Sunday, August 18, 2013


Rob Bishop from the Raspberry Pi Foundation is on a mission.   More than 1.5 million teensy $35 Raspberry Pi computers have sold in the first year.  Not bad.  But selling hardware is not the goal;  the Raspberry Pi Foundation is a nonprofit and their aim is to transform computer science education.   

About 1/3 of the Raspberry Pi sales go to the United States, mostly to hobbyists and geeky sorts who use them to power everything from webcam controlled Nerf guns to a virtual drum set controlled by golden beets.  While this does elicit Rob's delight and appreciation, it's not his central concern.  Rob, founder Eben Upton and the Raspberry Pi Foundation want to transform the world of computing education by creating a platform for kids to play around with coding on a machine that costs less than a family dinner out.

When talking to Bishop (says Sophia Wooten) I was struck by his passion for changing societal attitudes towards the use of computers and addressing the computer science knowledge gap in the UK. One of the goals of Raspberry Pi is to restructure the way that computer science is viewed; it should not be something left to the ‘computer geeks.’  Raspberry Pi seeks to revive the days of people “creating stuff,” of being interested in how computers are built and how they are programmed. Raspberry Pi encourages interest and participation in STEM education and reminds people that computers do what you tell them to do, so there is a lot of fun to be had through computer programming!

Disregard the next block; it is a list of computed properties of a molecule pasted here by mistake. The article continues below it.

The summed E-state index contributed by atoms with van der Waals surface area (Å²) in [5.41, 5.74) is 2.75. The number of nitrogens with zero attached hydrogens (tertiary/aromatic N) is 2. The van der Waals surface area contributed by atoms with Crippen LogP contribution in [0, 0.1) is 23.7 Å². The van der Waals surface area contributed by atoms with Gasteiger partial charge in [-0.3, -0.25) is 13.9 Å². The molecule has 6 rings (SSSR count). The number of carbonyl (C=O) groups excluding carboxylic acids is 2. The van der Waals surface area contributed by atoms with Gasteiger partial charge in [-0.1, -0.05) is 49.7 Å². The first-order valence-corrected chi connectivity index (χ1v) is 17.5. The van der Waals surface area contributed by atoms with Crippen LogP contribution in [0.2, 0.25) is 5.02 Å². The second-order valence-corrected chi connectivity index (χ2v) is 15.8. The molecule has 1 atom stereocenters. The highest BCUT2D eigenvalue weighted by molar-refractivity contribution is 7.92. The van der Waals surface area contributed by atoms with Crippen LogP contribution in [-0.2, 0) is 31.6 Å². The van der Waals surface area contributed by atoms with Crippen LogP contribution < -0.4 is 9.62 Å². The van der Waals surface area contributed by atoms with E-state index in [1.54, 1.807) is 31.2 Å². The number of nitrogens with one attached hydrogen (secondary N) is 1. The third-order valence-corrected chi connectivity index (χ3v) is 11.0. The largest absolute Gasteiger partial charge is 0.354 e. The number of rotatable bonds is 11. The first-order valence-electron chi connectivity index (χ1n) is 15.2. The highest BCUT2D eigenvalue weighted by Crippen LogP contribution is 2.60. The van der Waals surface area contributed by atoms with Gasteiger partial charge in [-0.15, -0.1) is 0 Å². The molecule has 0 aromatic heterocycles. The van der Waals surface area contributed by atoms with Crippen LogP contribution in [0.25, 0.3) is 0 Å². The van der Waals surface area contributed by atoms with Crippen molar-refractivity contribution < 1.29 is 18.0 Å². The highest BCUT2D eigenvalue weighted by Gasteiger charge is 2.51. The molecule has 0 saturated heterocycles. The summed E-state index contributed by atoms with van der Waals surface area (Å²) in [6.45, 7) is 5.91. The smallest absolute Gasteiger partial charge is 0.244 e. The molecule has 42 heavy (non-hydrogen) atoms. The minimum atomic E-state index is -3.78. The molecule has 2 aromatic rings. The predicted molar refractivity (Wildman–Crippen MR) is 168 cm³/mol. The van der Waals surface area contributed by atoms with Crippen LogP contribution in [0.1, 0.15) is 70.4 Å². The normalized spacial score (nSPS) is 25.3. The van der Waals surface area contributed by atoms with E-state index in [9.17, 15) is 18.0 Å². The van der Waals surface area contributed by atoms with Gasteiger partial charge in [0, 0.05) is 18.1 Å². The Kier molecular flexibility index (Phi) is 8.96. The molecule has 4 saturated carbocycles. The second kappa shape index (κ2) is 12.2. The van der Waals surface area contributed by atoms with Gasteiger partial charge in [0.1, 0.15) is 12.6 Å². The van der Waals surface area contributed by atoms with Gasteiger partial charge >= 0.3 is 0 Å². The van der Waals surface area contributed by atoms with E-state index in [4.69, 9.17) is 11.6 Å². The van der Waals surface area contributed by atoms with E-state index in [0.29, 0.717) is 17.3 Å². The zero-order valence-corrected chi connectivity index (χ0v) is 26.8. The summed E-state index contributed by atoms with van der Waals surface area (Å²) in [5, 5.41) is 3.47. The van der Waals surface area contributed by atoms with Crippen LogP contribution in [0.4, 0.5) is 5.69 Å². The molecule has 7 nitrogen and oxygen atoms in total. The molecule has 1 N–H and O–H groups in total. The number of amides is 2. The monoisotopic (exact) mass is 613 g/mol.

Bishop is touring parts of the United States, especially the Midwest, to evangelize the Pi.  I met him Tuesday in Minneapolis, in the offices of the Minnesota High Technology Association, with a few other leaders from nonprofit, informal education.  Rob showed us the cool little camera (5 megapixel) that they've just produced for the Pi, and encouraged us to take action to fast forward computer science education locally.

In Britain, he explained, industrialists came together to bring attention and heat to computer science education:  the system was not producing enough people with the training and imagination to fuel British technical development.  The situation had become dire and was threatening the British economy.  So industry pressured the government, and the Education Secretary, Michael Gove responded.  Britian's ICT curriculum, he declared,  was "demotivating and dull."   He scrapped the whole thing, and resolved to start over in 2 years with a forward-looking, re-designed curriculum.   He did just that, though the implementation may be rocky.

New standards for computer science curriculum in England were released last month and go into effect this autumn: starting as young as age 5, British pupils will be coding in multiple languages, understanding algorithms, exploring 3-D computer aided design in manufacturing and other fields and using multiple skills to undertake creative projects.   Here's a summary of the curriculum for all fields. The computer science standards (starting on page 188) set a bold goal:   "A high-quality computing education equips pupils to understand and change the world through logical thinking and creativity."

Minnesota, let's take Rob's challenge, and produce world class opportunities in coding and computer science for our kids.   Let me know if you are willing to help with any of the Code Savvy initiatives, or if you want our help to start up your own.  

P. S.   We're using lots of Raspberry Pi's at CoderDojoTC.  The Pi/Python group has been our most popular!

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